Marvel (Iron Man) Legends: Iron Monger Build-A-Figure by Hasbro

So, I was originally planning on doing Iron Monger next Monday and making that the last Marvel Monday, but I got an unexpected invite to The Pub tonight and I needed a feature that wouldn’t require a whole lot of time. Iron Monger is just that figure, so that’s why I decided to bump him up to today. Iron Monger’s pieces were spread throughout the Iron Man Legends wave, so to build him, you needed to buy Classic Iron Man, Heroic Age Iron Man, Mark 42 Iron Man, both versions of Iron Patriot and Ultron. We’ve got all the parts, so let’s pop him together! And by “pop him together,” I mean, almost break all the bones in my hand trying to get his legs attached to his torso. Holy hell, this guy ain’t coming apart again anytime soon!



Sweet Christmas, I love this figure! He’s not all that much taller than your average Marvel Legends, but what he lacks in length, he makes up for with girth. Giggity! Let’s start out with the plastic. I’ve given Hasbro some grief over their quality of plastics lately, particularly the crap they used for Ultron in this very wave. This stuff is glorious. It’s a deep, midnight blue with a subtle metallic sheen. Yes, it has that swirly pattern that I generally don’t like, but on the darker plastic, I think it looks phenomenal. Like Ultron, this figure has almost zero paint apps. You get a little red for his chest and visor, and some black on his arm cables. The look of the plastic was crucial, and the result is glorious.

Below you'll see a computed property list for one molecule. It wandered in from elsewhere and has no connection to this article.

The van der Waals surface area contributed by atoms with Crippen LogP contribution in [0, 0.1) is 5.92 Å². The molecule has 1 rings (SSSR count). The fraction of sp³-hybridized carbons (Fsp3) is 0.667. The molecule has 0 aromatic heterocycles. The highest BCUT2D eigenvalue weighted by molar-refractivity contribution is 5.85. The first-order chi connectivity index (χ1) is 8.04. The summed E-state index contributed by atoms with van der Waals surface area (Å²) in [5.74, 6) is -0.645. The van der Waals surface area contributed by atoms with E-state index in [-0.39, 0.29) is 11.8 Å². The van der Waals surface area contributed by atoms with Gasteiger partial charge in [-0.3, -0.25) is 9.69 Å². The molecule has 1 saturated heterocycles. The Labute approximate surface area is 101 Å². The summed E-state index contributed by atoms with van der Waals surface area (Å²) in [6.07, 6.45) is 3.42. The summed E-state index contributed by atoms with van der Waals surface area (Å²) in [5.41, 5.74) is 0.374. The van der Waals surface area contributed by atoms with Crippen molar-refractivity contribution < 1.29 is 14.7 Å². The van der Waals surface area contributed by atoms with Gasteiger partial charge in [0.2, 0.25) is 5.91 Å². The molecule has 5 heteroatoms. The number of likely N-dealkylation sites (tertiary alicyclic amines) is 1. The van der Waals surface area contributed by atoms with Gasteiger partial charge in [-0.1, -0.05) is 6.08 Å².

As a comic based figure, Iron Monger is a great mix of minimalism and hyper-detail. You get large smooth surfaces like his shoulder armor, his chest and even his head. But then you also get some wonderfully sculpted detail on his lower abdomen and the access port on his back. The sculpting for the segmented fists are crazy detailed and even the soles of his feet have detail and thrusters. The particulars of the sculpt are all wrapped up in a figure that is superbly proportioned. You needn’t bother with any crazy poses, because he looks amazing, just standing right there on the shelf.



What’s that? You do want to bother with crazy poses? Well, that’s Ok, because Iron Monger brings some solid articulation to the table. You get ball joints in the neck, shoulders, elbows, hips, and ankles. The arms have swivels in the biceps and wrists. The legs feature swivels in the thighs and double hinges in the knees. Lastly, you get a very versatile ball joint in the torso. No doubt, this is a fun figure to play around with.